But if there's any better way of doing this please tell me. I don't really know much about plugins and such.

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    Quote Originally Posted by p1r0 View Post
    The idea is exactly for a plugin.
    But if there's any better way of doing this please tell me. I don't really know much about plugins and such.
    You could use --export-dynamic, but you need to think carefully about what you allow the plug-ins to call. By exporting your application's symbols, you allow the plug-in to call any function in the application that it wants. That's dangerous, because somebody may develop a plug-in which becomes wildly popular that uses some function inside your application that you want to eliminate. Now you can't, because this popular plug-in requires it.

    You might want to consider some kind of class which proxies for the application and exposes only a limited set of functionality. When the application initializes the plug-in, it can pass an instance of this class, and the plug-in will interact with the application only through this class.
    Code:
    //try
    //{
    	if (a) do { f( b); } while(1);
    	else   do { f(!b); } while(1);
    //}

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    Quote Originally Posted by brewbuck View Post
    You might want to consider some kind of class which proxies for the application and exposes only a limited set of functionality. When the application initializes the plug-in, it can pass an instance of this class, and the plug-in will interact with the application only through this class.
    This is what I wanted to do, bunt couldn't find out how to without providing the implemantation for that class to the plugin ant compile time, and that is something I don't wanna do either.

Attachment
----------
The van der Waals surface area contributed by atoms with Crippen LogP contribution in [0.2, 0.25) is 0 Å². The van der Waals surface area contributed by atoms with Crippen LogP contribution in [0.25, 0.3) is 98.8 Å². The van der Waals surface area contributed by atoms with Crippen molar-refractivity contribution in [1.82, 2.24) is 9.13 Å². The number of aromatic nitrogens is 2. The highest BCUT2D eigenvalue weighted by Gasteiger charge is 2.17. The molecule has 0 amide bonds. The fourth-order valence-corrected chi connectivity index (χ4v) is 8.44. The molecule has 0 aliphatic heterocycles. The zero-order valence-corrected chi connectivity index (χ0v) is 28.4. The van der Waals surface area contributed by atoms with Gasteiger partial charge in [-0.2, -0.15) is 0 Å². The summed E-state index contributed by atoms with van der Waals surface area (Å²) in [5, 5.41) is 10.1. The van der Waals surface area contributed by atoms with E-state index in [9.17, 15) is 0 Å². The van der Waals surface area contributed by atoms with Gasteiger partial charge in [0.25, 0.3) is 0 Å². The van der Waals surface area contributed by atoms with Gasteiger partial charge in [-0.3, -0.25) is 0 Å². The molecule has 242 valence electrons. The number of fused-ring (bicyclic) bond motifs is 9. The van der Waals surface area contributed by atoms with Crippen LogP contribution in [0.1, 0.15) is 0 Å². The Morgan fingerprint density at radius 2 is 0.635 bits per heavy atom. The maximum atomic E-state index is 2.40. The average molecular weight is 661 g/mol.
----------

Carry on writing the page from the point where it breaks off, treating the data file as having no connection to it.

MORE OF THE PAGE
I had and abstract class for this, but could not use objects of that type as arguments for the method of the plug in that would get an instance of the proxy.

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    Captain Crash brewbuck's Avatar
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    Quote Originally Posted by p1r0 View Post
    This is what I wanted to do, bunt couldn't find out how to without providing the implemantation for that class to the plugin ant compile time, and that is something I don't wanna do either.
    I had and abstract class for this, but could not use objects of that type as arguments for the method of the plug in that would get an instance of the proxy.
    Why not? You can pass abstract pointers/references and still use the underlying object.
    Code:
    //try
    //{
    	if (a) do { f( b); } while(1);
    	else   do { f(!b); } while(1);
    //}

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    Quote Originally Posted by brewbuck View Post
    Why not? You can pass abstract pointers/references and still use the underlying object.
    I'm really ashamed about this: I just tried my code to send you the exact error the compiler gave me and as expected it work. I really don't know what I was doing yesterday with this.

    Thank you very much for your help. I'll try to make the plug in this way as it is the best way to do it.